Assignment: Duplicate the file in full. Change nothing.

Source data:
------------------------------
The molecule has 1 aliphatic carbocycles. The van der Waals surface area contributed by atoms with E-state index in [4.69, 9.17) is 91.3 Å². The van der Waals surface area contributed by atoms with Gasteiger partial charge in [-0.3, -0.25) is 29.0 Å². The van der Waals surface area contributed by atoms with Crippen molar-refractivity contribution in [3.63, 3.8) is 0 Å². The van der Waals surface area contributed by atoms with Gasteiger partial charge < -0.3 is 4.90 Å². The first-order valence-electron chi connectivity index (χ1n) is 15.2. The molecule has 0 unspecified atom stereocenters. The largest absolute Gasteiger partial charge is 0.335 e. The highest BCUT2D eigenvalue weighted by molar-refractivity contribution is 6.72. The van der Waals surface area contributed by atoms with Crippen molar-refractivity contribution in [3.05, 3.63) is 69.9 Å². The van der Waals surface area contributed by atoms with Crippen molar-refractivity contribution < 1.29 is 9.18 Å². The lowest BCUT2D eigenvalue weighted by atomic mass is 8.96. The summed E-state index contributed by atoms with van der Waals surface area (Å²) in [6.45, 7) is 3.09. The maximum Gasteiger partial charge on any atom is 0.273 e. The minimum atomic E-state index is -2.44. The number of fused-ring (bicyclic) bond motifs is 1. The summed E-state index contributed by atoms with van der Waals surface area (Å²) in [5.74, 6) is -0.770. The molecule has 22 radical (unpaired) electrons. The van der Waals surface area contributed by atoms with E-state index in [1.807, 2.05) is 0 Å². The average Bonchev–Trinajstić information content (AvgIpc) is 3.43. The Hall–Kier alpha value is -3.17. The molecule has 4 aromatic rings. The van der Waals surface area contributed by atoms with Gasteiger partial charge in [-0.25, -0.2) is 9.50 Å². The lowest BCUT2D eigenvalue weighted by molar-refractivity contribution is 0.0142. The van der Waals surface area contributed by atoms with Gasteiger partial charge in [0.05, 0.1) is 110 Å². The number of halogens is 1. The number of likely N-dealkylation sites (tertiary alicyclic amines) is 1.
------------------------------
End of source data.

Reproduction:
The molecule has 1 aliphatic carbocycles. The van der Waals surface area contributed by atoms with E-state index in [4.69, 9.17) is 91.3 Å². The van der Waals surface area contributed by atoms with Gasteiger partial charge in [-0.3, -0.25) is 29.0 Å². The van der Waals surface area contributed by atoms with Crippen molar-refractivity contribution in [3.63, 3.8) is 0 Å². The van der Waals surface area contributed by atoms with Gasteiger partial charge < -0.3 is 4.90 Å². The first-order valence-electron chi connectivity index (χ1n) is 15.2. The molecule has 0 unspecified atom stereocenters. The largest absolute Gasteiger partial charge is 0.335 e. The highest BCUT2D eigenvalue weighted by molar-refractivity contribution is 6.72. The van der Waals surface area contributed by atoms with Crippen molar-refractivity contribution in [3.05, 3.63) is 69.9 Å². The van der Waals surface area contributed by atoms with Crippen molar-refractivity contribution < 1.29 is 9.18 Å². The lowest BCUT2D eigenvalue weighted by atomic mass is 8.96. The summed E-state index contributed by atoms with van der Waals surface area (Å²) in [6.45, 7) is 3.09. The maximum Gasteiger partial charge on any atom is 0.273 e. The minimum atomic E-state index is -2.44. The number of fused-ring (bicyclic) bond motifs is 1. The summed E-state index contributed by atoms with van der Waals surface area (Å²) in [5.74, 6) is -0.770. The molecule has 22 radical (unpaired) electrons. The van der Waals surface area contributed by atoms with E-state index in [1.807, 2.05) is 0 Å². The average Bonchev–Trinajstić information content (AvgIpc) is 3.43. The Hall–Kier alpha value is -3.17. The molecule has 4 aromatic rings. The van der Waals surface area contributed by atoms with Gasteiger partial charge in [-0.25, -0.2) is 9.50 Å². The lowest BCUT2D eigenvalue weighted by molar-refractivity contribution is 0.0142. The van der Waals surface area contributed by atoms with Gasteiger partial charge in [0.05, 0.1) is 110 Å². The number of halogens is 1. The number of likely N-dealkylation sites (tertiary alicyclic amines) is 1.